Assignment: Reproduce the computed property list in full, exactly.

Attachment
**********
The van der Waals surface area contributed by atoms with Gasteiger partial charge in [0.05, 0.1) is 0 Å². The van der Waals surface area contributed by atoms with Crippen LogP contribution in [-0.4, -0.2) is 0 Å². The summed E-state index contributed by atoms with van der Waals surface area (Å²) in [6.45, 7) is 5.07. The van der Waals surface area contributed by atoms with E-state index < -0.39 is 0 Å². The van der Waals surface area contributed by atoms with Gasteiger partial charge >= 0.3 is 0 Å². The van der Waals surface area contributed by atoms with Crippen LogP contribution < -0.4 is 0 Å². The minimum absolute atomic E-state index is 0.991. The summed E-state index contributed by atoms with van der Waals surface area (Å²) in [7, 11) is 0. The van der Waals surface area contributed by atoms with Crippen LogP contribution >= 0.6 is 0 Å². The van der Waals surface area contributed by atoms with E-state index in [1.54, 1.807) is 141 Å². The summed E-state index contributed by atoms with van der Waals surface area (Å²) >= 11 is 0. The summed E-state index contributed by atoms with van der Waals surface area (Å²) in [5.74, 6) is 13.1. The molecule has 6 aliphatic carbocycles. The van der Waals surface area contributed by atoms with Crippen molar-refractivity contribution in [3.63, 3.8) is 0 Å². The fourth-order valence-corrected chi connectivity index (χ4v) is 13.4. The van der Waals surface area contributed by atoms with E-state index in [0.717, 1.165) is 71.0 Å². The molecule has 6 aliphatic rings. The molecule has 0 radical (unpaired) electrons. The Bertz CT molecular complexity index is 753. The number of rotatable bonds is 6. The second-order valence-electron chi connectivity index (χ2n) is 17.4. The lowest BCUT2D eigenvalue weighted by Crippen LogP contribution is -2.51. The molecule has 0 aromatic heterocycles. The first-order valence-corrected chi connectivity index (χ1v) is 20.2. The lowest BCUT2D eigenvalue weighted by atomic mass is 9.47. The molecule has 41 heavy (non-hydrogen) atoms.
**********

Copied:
The van der Waals surface area contributed by atoms with Gasteiger partial charge in [0.05, 0.1) is 0 Å². The van der Waals surface area contributed by atoms with Crippen LogP contribution in [-0.4, -0.2) is 0 Å². The summed E-state index contributed by atoms with van der Waals surface area (Å²) in [6.45, 7) is 5.07. The van der Waals surface area contributed by atoms with E-state index < -0.39 is 0 Å². The van der Waals surface area contributed by atoms with Gasteiger partial charge >= 0.3 is 0 Å². The van der Waals surface area contributed by atoms with Crippen LogP contribution < -0.4 is 0 Å². The minimum absolute atomic E-state index is 0.991. The summed E-state index contributed by atoms with van der Waals surface area (Å²) in [7, 11) is 0. The van der Waals surface area contributed by atoms with Crippen LogP contribution >= 0.6 is 0 Å². The van der Waals surface area contributed by atoms with E-state index in [1.54, 1.807) is 141 Å². The summed E-state index contributed by atoms with van der Waals surface area (Å²) >= 11 is 0. The summed E-state index contributed by atoms with van der Waals surface area (Å²) in [5.74, 6) is 13.1. The molecule has 6 aliphatic carbocycles. The van der Waals surface area contributed by atoms with Crippen molar-refractivity contribution in [3.63, 3.8) is 0 Å². The fourth-order valence-corrected chi connectivity index (χ4v) is 13.4. The van der Waals surface area contributed by atoms with E-state index in [0.717, 1.165) is 71.0 Å². The molecule has 6 aliphatic rings. The molecule has 0 radical (unpaired) electrons. The Bertz CT molecular complexity index is 753. The number of rotatable bonds is 6. The second-order valence-electron chi connectivity index (χ2n) is 17.4. The lowest BCUT2D eigenvalue weighted by Crippen LogP contribution is -2.51. The molecule has 0 aromatic heterocycles. The first-order valence-corrected chi connectivity index (χ1v) is 20.2. The lowest BCUT2D eigenvalue weighted by atomic mass is 9.47. The molecule has 41 heavy (non-hydrogen) atoms.